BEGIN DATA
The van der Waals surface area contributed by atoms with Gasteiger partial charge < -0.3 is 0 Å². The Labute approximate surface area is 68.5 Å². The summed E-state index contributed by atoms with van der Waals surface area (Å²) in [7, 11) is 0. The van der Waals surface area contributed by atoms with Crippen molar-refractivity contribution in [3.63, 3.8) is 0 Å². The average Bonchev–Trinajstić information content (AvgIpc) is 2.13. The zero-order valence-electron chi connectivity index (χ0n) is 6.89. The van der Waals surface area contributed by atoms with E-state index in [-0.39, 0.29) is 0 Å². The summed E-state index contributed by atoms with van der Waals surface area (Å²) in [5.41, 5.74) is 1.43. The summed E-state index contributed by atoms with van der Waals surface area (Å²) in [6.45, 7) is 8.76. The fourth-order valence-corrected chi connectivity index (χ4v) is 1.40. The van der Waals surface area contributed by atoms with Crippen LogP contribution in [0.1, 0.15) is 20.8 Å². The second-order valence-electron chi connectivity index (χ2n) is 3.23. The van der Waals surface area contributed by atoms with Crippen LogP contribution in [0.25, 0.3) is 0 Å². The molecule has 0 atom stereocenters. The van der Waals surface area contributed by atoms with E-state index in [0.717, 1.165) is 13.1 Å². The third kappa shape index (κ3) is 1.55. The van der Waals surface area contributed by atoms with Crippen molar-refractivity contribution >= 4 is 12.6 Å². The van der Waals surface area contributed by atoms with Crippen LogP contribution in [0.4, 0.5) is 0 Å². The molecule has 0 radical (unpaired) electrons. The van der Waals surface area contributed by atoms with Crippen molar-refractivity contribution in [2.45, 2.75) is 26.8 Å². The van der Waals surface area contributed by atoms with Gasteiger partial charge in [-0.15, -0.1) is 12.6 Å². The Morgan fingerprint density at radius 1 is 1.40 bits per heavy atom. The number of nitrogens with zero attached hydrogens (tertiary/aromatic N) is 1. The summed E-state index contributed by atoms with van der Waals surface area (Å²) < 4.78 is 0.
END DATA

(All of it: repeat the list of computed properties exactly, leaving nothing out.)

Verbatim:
The van der Waals surface area contributed by atoms with Gasteiger partial charge < -0.3 is 0 Å². The Labute approximate surface area is 68.5 Å². The summed E-state index contributed by atoms with van der Waals surface area (Å²) in [7, 11) is 0. The van der Waals surface area contributed by atoms with Crippen molar-refractivity contribution in [3.63, 3.8) is 0 Å². The average Bonchev–Trinajstić information content (AvgIpc) is 2.13. The zero-order valence-electron chi connectivity index (χ0n) is 6.89. The van der Waals surface area contributed by atoms with E-state index in [-0.39, 0.29) is 0 Å². The summed E-state index contributed by atoms with van der Waals surface area (Å²) in [5.41, 5.74) is 1.43. The summed E-state index contributed by atoms with van der Waals surface area (Å²) in [6.45, 7) is 8.76. The fourth-order valence-corrected chi connectivity index (χ4v) is 1.40. The van der Waals surface area contributed by atoms with Crippen LogP contribution in [0.1, 0.15) is 20.8 Å². The second-order valence-electron chi connectivity index (χ2n) is 3.23. The van der Waals surface area contributed by atoms with Crippen LogP contribution in [0.25, 0.3) is 0 Å². The molecule has 0 atom stereocenters. The van der Waals surface area contributed by atoms with E-state index in [0.717, 1.165) is 13.1 Å². The third kappa shape index (κ3) is 1.55. The van der Waals surface area contributed by atoms with Crippen molar-refractivity contribution >= 4 is 12.6 Å². The van der Waals surface area contributed by atoms with Crippen LogP contribution in [0.4, 0.5) is 0 Å². The molecule has 0 radical (unpaired) electrons. The van der Waals surface area contributed by atoms with Crippen molar-refractivity contribution in [2.45, 2.75) is 26.8 Å². The van der Waals surface area contributed by atoms with Gasteiger partial charge in [-0.15, -0.1) is 12.6 Å². The Morgan fingerprint density at radius 1 is 1.40 bits per heavy atom. The number of nitrogens with zero attached hydrogens (tertiary/aromatic N) is 1. The summed E-state index contributed by atoms with van der Waals surface area (Å²) < 4.78 is 0.